If you are a veteran who is searching for a loan to start up a small business, you will be happy to hear that The Department of Veteran Affairs Vocational Rehabilitation and Employment Service (VR&E) is providing assistance to qualified disabled veterans who participate in a VR&E program by joining forces with the Small Business Administration (SBA) and the Association of Small Business Development Centers (SBDC).

It is thanks to the Veterans Entrepreneurship and Small Business Development Act of 1999 that this partnership has come to be. This partnership focuses on supporting qualified veterans who are looking into owning a business or expanding a current business.

When you go to a bank for a small business loan, they are going to closely review your application and all of the supporting documentation that you have provided. If for some reason you cannot qualify for a regular small business loan based on your application, the bank will then recheck the application using the SBA guidelines to see if you will then qualify.

If you meet the SBA criteria, then the small business loan that the bank will offer you is one that is guaranteed by the SBA, which as agency of the federal government. What this means is that if something happens and the business owner defaults on the loan, the bank will be paid some of what it is owed by the SBA to help offset the loss. Preference is given by the SBA to those veterans who are trying to obtain assistance for their small business.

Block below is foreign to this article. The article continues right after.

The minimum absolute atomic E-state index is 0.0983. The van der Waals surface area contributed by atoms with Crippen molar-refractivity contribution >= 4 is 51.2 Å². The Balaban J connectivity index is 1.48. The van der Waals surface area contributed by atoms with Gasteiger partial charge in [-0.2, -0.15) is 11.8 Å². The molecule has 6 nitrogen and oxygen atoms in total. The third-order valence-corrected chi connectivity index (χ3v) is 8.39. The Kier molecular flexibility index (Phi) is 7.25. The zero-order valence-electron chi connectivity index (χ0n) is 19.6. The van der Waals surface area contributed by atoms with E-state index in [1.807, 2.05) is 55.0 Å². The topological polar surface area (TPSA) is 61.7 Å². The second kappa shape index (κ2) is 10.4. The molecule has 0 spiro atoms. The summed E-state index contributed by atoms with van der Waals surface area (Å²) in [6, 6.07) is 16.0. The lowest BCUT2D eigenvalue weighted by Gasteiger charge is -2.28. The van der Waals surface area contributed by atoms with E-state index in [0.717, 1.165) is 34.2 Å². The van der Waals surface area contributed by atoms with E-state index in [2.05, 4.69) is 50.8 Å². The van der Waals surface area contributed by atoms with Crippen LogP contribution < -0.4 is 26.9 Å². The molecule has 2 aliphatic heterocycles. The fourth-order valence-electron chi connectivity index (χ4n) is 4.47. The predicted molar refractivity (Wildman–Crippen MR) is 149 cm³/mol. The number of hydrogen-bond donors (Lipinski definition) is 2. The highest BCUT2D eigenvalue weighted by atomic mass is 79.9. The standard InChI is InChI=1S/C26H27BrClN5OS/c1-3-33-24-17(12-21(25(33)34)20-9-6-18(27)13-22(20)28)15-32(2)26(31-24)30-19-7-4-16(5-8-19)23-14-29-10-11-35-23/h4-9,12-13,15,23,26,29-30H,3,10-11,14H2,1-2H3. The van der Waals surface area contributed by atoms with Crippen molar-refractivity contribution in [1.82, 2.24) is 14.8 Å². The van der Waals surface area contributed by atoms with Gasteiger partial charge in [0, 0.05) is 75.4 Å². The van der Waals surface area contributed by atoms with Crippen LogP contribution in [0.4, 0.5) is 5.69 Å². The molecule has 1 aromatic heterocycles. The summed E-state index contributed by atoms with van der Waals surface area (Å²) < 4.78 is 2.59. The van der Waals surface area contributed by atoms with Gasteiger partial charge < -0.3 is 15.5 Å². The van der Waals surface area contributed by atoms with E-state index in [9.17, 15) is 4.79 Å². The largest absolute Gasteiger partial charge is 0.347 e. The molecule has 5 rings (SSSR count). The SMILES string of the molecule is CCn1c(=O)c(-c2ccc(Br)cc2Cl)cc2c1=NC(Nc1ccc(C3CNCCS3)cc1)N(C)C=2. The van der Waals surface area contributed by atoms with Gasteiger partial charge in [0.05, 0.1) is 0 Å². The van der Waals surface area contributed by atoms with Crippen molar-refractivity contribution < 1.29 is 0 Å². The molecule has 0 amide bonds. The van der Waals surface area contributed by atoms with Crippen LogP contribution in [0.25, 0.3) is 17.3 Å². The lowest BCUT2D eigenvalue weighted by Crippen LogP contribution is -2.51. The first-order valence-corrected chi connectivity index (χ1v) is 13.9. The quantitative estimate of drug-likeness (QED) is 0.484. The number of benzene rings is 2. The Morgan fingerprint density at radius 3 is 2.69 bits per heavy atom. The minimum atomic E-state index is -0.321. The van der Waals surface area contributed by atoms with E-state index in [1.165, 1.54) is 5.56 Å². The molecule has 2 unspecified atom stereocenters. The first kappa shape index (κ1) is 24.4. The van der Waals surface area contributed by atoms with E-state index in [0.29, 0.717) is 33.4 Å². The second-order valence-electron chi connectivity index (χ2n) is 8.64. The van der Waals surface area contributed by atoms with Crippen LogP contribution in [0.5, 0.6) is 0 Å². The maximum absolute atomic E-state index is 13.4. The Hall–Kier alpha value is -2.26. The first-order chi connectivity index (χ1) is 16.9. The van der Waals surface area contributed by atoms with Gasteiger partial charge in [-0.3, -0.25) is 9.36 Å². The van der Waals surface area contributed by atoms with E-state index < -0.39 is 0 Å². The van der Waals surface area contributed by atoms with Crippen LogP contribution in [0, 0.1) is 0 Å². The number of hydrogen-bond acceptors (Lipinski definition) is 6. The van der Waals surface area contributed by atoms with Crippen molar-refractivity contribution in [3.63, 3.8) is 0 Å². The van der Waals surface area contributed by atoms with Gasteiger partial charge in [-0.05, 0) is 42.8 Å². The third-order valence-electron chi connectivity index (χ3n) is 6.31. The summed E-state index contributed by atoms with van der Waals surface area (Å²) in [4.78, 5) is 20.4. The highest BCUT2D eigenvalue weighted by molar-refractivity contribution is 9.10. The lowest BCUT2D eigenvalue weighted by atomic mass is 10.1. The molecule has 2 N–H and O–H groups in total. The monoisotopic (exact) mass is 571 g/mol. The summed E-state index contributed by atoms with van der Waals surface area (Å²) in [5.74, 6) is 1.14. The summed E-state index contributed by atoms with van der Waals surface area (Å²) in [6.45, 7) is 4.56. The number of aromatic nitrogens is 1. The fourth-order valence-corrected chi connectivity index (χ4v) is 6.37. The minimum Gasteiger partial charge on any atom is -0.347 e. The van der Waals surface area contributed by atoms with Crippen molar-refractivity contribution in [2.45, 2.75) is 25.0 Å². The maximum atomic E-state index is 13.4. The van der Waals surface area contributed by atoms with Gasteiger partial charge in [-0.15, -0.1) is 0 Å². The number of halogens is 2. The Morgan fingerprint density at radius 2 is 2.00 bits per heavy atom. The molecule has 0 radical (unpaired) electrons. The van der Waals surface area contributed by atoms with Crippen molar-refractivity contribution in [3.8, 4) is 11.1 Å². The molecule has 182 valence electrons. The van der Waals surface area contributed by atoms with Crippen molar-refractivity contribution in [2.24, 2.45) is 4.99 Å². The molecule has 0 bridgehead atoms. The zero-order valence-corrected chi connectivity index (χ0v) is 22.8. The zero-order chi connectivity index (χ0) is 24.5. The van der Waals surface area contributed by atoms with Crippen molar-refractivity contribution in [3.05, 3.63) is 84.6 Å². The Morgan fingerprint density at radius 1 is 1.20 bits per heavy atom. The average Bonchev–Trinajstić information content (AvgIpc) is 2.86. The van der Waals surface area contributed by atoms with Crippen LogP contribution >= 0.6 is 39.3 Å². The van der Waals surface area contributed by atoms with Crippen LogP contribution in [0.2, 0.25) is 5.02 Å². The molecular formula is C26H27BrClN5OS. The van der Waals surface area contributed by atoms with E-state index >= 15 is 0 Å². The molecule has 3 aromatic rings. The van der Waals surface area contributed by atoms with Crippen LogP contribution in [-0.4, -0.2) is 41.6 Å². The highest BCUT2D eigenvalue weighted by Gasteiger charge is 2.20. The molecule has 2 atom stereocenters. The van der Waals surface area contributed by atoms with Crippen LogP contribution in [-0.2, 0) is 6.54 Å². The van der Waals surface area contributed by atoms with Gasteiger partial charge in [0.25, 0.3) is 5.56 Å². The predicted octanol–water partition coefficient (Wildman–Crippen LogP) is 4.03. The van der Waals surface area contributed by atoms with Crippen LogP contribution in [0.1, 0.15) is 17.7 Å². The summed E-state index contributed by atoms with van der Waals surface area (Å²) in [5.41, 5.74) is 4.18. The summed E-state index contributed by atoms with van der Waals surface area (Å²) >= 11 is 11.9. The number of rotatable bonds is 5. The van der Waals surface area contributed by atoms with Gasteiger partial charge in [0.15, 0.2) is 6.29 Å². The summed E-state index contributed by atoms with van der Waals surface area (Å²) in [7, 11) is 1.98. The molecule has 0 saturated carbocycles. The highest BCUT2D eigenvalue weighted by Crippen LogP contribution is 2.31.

To be considered qualified, you must be a service connected disabled veteran who is entitled to be a member of a VR&E program. Self-employment must be the most viable option for you to become employed in a suitable profession.

As the participant in the program researches the feasibility of their desired business, puts together a business plan and demonstrates the feasibility of the plan, they are offered guidance through the SBDC, SBA, and VR&E. How much assistance is offered will depend upon the severity of the service connected disability/ies and the case manager provided by the VR&E. Rehabilitation through self-employment is the main goal of this particular program.

Small business loans are NOT offered through the Department of Veteran Affairs. Veterans may be able to qualify for small business loans through the Small Business Administration.

By getting the loan through the VR&E Service, the qualified service connected disabled veteran is assured of guidance as they go through the process of researching their proposed business and gathering the required documentation to ensure approval of their business plan. When applying for a business loan, keep in mind the various items that the financial institution is going to be looking at -- offered collateral, personal financial statements, explanation of how the loan funds are going to be used, a business profile and any business financial statements.

Keep in mind that small business loans are generally required to be repaid over 5 to 7 years.